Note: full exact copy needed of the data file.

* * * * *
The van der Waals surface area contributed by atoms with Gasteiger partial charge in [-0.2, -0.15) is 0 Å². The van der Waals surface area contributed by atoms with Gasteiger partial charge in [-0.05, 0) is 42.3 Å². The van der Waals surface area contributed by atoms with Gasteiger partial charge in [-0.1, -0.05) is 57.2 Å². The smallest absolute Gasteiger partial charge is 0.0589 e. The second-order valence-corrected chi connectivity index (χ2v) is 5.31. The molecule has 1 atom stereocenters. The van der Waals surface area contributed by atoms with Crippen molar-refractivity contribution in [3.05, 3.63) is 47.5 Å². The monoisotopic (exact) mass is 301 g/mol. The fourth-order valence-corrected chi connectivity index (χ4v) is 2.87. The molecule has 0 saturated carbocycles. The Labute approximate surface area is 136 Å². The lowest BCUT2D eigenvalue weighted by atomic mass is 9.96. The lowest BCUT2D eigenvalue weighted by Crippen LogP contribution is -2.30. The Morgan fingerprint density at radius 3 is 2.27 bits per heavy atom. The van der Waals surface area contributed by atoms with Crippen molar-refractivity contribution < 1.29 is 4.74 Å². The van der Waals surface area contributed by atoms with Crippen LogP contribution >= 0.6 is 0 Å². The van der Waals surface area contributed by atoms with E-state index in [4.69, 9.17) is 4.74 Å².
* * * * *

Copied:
The van der Waals surface area contributed by atoms with Gasteiger partial charge in [-0.2, -0.15) is 0 Å². The van der Waals surface area contributed by atoms with Gasteiger partial charge in [-0.05, 0) is 42.3 Å². The van der Waals surface area contributed by atoms with Gasteiger partial charge in [-0.1, -0.05) is 57.2 Å². The smallest absolute Gasteiger partial charge is 0.0589 e. The second-order valence-corrected chi connectivity index (χ2v) is 5.31. The molecule has 1 atom stereocenters. The van der Waals surface area contributed by atoms with Crippen molar-refractivity contribution in [3.05, 3.63) is 47.5 Å². The monoisotopic (exact) mass is 301 g/mol. The fourth-order valence-corrected chi connectivity index (χ4v) is 2.87. The molecule has 0 saturated carbocycles. The Labute approximate surface area is 136 Å². The lowest BCUT2D eigenvalue weighted by atomic mass is 9.96. The lowest BCUT2D eigenvalue weighted by Crippen LogP contribution is -2.30. The Morgan fingerprint density at radius 3 is 2.27 bits per heavy atom. The van der Waals surface area contributed by atoms with Crippen molar-refractivity contribution < 1.29 is 4.74 Å². The van der Waals surface area contributed by atoms with Crippen LogP contribution >= 0.6 is 0 Å². The van der Waals surface area contributed by atoms with E-state index in [4.69, 9.17) is 4.74 Å².